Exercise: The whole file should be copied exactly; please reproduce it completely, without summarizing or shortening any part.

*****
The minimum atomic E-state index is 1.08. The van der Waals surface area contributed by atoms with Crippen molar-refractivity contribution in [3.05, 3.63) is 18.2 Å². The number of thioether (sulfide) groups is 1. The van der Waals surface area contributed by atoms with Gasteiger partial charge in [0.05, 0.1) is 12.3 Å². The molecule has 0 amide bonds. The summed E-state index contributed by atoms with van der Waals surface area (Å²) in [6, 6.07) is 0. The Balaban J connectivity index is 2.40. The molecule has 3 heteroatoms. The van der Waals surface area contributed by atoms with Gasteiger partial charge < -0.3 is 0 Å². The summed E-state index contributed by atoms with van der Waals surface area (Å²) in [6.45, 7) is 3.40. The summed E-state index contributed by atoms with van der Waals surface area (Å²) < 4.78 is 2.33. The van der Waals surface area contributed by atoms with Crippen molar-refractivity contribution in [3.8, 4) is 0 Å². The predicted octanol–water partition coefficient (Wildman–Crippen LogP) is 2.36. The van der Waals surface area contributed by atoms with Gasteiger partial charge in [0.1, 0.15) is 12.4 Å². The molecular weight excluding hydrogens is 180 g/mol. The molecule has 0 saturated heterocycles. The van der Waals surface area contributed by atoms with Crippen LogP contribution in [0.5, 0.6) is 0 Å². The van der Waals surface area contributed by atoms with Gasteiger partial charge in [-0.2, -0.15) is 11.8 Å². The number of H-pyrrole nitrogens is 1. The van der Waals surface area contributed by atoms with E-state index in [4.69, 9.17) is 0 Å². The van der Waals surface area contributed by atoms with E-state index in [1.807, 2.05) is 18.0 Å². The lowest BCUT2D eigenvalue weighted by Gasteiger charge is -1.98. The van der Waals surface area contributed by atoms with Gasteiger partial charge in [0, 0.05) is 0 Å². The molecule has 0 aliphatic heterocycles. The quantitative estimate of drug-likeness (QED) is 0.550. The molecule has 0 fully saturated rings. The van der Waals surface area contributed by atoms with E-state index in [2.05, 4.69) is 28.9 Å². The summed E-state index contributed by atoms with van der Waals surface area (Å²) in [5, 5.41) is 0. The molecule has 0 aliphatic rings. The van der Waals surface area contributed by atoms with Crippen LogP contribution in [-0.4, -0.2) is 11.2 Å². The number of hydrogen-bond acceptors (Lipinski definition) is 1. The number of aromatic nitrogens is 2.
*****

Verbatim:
The minimum atomic E-state index is 1.08. The van der Waals surface area contributed by atoms with Crippen molar-refractivity contribution in [3.05, 3.63) is 18.2 Å². The number of thioether (sulfide) groups is 1. The van der Waals surface area contributed by atoms with Gasteiger partial charge in [0.05, 0.1) is 12.3 Å². The molecule has 0 amide bonds. The summed E-state index contributed by atoms with van der Waals surface area (Å²) in [6, 6.07) is 0. The Balaban J connectivity index is 2.40. The molecule has 3 heteroatoms. The van der Waals surface area contributed by atoms with Gasteiger partial charge < -0.3 is 0 Å². The summed E-state index contributed by atoms with van der Waals surface area (Å²) in [6.45, 7) is 3.40. The summed E-state index contributed by atoms with van der Waals surface area (Å²) < 4.78 is 2.33. The van der Waals surface area contributed by atoms with Crippen molar-refractivity contribution in [3.8, 4) is 0 Å². The predicted octanol–water partition coefficient (Wildman–Crippen LogP) is 2.36. The van der Waals surface area contributed by atoms with Gasteiger partial charge in [0.1, 0.15) is 12.4 Å². The molecular weight excluding hydrogens is 180 g/mol. The molecule has 0 saturated heterocycles. The van der Waals surface area contributed by atoms with Crippen LogP contribution in [0.5, 0.6) is 0 Å². The van der Waals surface area contributed by atoms with Gasteiger partial charge in [-0.2, -0.15) is 11.8 Å². The number of H-pyrrole nitrogens is 1. The van der Waals surface area contributed by atoms with E-state index in [4.69, 9.17) is 0 Å². The van der Waals surface area contributed by atoms with E-state index in [1.807, 2.05) is 18.0 Å². The lowest BCUT2D eigenvalue weighted by Gasteiger charge is -1.98. The van der Waals surface area contributed by atoms with Gasteiger partial charge in [0, 0.05) is 0 Å². The molecule has 0 aliphatic heterocycles. The quantitative estimate of drug-likeness (QED) is 0.550. The molecule has 0 fully saturated rings. The van der Waals surface area contributed by atoms with E-state index in [2.05, 4.69) is 28.9 Å². The summed E-state index contributed by atoms with van der Waals surface area (Å²) in [5, 5.41) is 0. The molecule has 0 aliphatic rings. The van der Waals surface area contributed by atoms with Crippen LogP contribution in [-0.4, -0.2) is 11.2 Å². The number of hydrogen-bond acceptors (Lipinski definition) is 1. The number of aromatic nitrogens is 2.